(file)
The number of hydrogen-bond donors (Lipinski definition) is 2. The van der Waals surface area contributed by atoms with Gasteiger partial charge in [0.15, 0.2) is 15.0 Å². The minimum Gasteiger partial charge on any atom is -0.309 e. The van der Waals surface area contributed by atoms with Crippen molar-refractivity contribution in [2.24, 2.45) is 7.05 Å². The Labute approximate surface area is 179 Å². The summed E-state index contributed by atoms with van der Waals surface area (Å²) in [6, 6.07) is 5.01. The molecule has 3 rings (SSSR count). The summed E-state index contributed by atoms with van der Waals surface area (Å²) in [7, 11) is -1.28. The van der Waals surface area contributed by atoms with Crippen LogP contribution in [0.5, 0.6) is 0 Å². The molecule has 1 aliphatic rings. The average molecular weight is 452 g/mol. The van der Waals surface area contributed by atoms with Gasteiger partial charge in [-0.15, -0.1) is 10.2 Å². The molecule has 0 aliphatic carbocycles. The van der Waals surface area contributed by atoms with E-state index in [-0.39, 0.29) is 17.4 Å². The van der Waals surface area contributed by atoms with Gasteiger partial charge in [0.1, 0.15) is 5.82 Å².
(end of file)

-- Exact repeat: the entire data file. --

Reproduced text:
The number of hydrogen-bond donors (Lipinski definition) is 2. The van der Waals surface area contributed by atoms with Gasteiger partial charge in [0.15, 0.2) is 15.0 Å². The minimum Gasteiger partial charge on any atom is -0.309 e. The van der Waals surface area contributed by atoms with Crippen molar-refractivity contribution in [2.24, 2.45) is 7.05 Å². The Labute approximate surface area is 179 Å². The summed E-state index contributed by atoms with van der Waals surface area (Å²) in [6, 6.07) is 5.01. The molecule has 3 rings (SSSR count). The summed E-state index contributed by atoms with van der Waals surface area (Å²) in [7, 11) is -1.28. The van der Waals surface area contributed by atoms with Crippen LogP contribution in [0.5, 0.6) is 0 Å². The molecule has 1 aliphatic rings. The average molecular weight is 452 g/mol. The van der Waals surface area contributed by atoms with Gasteiger partial charge in [-0.15, -0.1) is 10.2 Å². The molecule has 0 aliphatic carbocycles. The van der Waals surface area contributed by atoms with E-state index in [-0.39, 0.29) is 17.4 Å². The van der Waals surface area contributed by atoms with Gasteiger partial charge in [0.1, 0.15) is 5.82 Å².